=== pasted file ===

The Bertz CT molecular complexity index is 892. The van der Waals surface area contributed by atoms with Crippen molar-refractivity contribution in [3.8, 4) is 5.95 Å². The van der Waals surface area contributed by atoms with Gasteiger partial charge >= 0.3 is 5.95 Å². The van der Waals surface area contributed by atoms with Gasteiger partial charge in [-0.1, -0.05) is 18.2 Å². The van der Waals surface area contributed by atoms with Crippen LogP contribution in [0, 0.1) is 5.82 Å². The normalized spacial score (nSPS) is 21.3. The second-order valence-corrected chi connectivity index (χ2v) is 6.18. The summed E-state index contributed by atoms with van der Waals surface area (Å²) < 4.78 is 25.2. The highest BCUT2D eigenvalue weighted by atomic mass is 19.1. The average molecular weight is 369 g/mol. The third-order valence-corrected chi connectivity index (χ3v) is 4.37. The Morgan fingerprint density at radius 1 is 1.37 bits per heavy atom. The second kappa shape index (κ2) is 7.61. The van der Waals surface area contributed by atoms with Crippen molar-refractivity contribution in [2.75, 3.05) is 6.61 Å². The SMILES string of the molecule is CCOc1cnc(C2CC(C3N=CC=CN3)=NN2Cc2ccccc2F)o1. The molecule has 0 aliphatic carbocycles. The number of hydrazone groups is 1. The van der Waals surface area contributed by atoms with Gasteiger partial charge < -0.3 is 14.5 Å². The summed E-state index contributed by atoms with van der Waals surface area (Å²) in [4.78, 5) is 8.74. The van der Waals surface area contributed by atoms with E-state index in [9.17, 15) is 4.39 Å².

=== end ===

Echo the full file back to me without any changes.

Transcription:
The Bertz CT molecular complexity index is 892. The van der Waals surface area contributed by atoms with Crippen molar-refractivity contribution in [3.8, 4) is 5.95 Å². The van der Waals surface area contributed by atoms with Gasteiger partial charge >= 0.3 is 5.95 Å². The van der Waals surface area contributed by atoms with Gasteiger partial charge in [-0.1, -0.05) is 18.2 Å². The van der Waals surface area contributed by atoms with Crippen LogP contribution in [0, 0.1) is 5.82 Å². The normalized spacial score (nSPS) is 21.3. The second-order valence-corrected chi connectivity index (χ2v) is 6.18. The summed E-state index contributed by atoms with van der Waals surface area (Å²) < 4.78 is 25.2. The highest BCUT2D eigenvalue weighted by atomic mass is 19.1. The average molecular weight is 369 g/mol. The third-order valence-corrected chi connectivity index (χ3v) is 4.37. The Morgan fingerprint density at radius 1 is 1.37 bits per heavy atom. The second kappa shape index (κ2) is 7.61. The van der Waals surface area contributed by atoms with Crippen molar-refractivity contribution in [2.75, 3.05) is 6.61 Å². The SMILES string of the molecule is CCOc1cnc(C2CC(C3N=CC=CN3)=NN2Cc2ccccc2F)o1. The molecule has 0 aliphatic carbocycles. The number of hydrazone groups is 1. The van der Waals surface area contributed by atoms with Gasteiger partial charge < -0.3 is 14.5 Å². The summed E-state index contributed by atoms with van der Waals surface area (Å²) in [4.78, 5) is 8.74. The van der Waals surface area contributed by atoms with E-state index in [9.17, 15) is 4.39 Å².